We have had several discussions about styling SVG (Scalable Vector Graphics) at our recent WebProfessionals meetings. I also recently completed a short course at lynda.com on this same topic. I thought it would be appropriate to develop a weblog post on this topic (especially since we will be covering SVG in more detail in the CMWEB 250 class in the spring, 2016 semester and PHP in more detail in our CMWEB 241 class. I particularly like the approach taken in the lynda.com course utilizing PHP along with SVG. Essentially, the SVG graphic is modified into a bit of PHP code so you can pass color attributes via a query string (and use one image multiple times with different styles).
Let’s first examine the end result. The page will open in a new browser window/ tab. I have also included a screen capture of that page below (in the unlikely event your browser doesn’t support SVG at this time).
The image itself comes from the Noun Project. It is shown below (as the original SVG).
The first thing we need to do is to modify the SVG image so it has a file extension of /php instead of .svg. We also need to add a bit of PHP code into the file itself. I have included a screen capture of that bit of code below.
Line 1 contains the directive for the server to process this as PHP code. We also set the header to that of the SVG image. Note that the header directive must be the first line in the file. We then test to see if the variable being sent in a querystring is set. I named that variable “x” – clever, huh? If it is not set, I set the value to black with an opacity of 75%. If it is set, I accept the values (after sanitizing them using the htmlentities function). IT is always a good idea to trust your visitors, but never trust their input. This is why I use functions such as htmlentities to sanitize what has been submitted.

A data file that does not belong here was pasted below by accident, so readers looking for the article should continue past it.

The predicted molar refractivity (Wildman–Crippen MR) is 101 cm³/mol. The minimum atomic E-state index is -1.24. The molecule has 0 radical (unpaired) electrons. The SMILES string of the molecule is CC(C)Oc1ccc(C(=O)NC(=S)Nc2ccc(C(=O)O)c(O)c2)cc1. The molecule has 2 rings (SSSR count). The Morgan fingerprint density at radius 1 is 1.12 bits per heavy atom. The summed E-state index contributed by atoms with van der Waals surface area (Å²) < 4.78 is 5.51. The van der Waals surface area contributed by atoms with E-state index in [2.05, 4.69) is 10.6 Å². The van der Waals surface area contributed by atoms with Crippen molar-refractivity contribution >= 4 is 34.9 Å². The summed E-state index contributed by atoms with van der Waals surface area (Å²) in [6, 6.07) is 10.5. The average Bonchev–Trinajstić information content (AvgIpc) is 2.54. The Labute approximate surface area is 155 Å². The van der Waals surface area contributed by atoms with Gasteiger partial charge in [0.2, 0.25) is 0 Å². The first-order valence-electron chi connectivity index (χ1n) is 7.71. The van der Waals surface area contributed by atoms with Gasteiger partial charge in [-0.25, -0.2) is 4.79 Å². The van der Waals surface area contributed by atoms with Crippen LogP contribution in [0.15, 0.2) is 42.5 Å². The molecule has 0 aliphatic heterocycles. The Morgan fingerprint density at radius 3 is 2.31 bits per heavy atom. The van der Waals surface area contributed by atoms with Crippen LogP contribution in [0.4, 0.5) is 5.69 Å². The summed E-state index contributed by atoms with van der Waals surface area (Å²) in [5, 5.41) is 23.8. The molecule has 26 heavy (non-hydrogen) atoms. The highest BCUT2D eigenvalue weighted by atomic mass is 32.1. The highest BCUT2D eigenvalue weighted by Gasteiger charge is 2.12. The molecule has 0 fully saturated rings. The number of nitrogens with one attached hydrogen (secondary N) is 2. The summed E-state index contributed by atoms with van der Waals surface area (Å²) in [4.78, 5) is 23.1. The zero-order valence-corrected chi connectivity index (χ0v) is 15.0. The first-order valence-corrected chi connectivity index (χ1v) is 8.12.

I next needed to include the value in the fill part of the SVG (which has both stroke and fill capabilities). I am using a new XML element called <defs> for definitions. I must include the necessary code as part of a CDATA (character data) statement – this is XML after all. I create a CSS class called filledColor. I then pull in the appropriate value (using PHP again). Note that I am using the rgba color space so I can also control opacity. I then style the <path> element with the filledColor class. This allows me to call this file multiple times and change the color each time.
Within the HTML on a separate page, I use the following code:
I create a class (colorAnt1) . I set the url for the background image to the ant.php file (and pass the desired colors via a query string) . I then apply the class to an image element where there is no actual image to display .
That is all one has to do. To me this has a lot of potential uses. For example, since these are SVG images, they can be scaled up or down as needed (in addition to changing their color). One could also make more significant changes (you are liimited by your imagination as to what you can do with CSS).
I hope you found this quick overview helpful. As always, I look forward to your comments.